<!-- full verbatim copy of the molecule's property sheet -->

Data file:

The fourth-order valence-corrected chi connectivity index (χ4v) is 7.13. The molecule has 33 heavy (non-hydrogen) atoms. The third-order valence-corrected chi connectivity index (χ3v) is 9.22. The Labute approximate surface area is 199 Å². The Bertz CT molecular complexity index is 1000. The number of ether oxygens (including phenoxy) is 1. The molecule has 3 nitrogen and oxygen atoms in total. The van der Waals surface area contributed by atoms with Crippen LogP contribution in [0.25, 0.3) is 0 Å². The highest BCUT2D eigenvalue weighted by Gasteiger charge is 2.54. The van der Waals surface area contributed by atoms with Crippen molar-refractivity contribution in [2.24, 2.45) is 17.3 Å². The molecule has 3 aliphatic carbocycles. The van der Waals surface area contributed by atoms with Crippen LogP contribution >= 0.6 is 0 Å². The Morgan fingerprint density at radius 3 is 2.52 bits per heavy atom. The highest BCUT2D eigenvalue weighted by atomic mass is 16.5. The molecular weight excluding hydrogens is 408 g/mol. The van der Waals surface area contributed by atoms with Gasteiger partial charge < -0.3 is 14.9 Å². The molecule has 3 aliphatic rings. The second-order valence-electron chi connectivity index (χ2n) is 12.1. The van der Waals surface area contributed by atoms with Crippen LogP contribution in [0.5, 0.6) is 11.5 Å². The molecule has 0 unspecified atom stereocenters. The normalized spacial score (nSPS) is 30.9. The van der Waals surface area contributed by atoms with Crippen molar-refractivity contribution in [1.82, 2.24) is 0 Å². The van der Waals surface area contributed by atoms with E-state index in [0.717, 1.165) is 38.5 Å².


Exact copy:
The fourth-order valence-corrected chi connectivity index (χ4v) is 7.13. The molecule has 33 heavy (non-hydrogen) atoms. The third-order valence-corrected chi connectivity index (χ3v) is 9.22. The Labute approximate surface area is 199 Å². The Bertz CT molecular complexity index is 1000. The number of ether oxygens (including phenoxy) is 1. The molecule has 3 nitrogen and oxygen atoms in total. The van der Waals surface area contributed by atoms with Crippen LogP contribution in [0.25, 0.3) is 0 Å². The highest BCUT2D eigenvalue weighted by Gasteiger charge is 2.54. The van der Waals surface area contributed by atoms with Crippen molar-refractivity contribution in [2.24, 2.45) is 17.3 Å². The molecule has 3 aliphatic carbocycles. The van der Waals surface area contributed by atoms with Crippen LogP contribution >= 0.6 is 0 Å². The Morgan fingerprint density at radius 3 is 2.52 bits per heavy atom. The highest BCUT2D eigenvalue weighted by atomic mass is 16.5. The molecular weight excluding hydrogens is 408 g/mol. The van der Waals surface area contributed by atoms with Gasteiger partial charge < -0.3 is 14.9 Å². The molecule has 3 aliphatic rings. The second-order valence-electron chi connectivity index (χ2n) is 12.1. The van der Waals surface area contributed by atoms with Crippen LogP contribution in [0.5, 0.6) is 11.5 Å². The molecule has 0 unspecified atom stereocenters. The normalized spacial score (nSPS) is 30.9. The van der Waals surface area contributed by atoms with Crippen molar-refractivity contribution in [1.82, 2.24) is 0 Å². The van der Waals surface area contributed by atoms with E-state index in [0.717, 1.165) is 38.5 Å².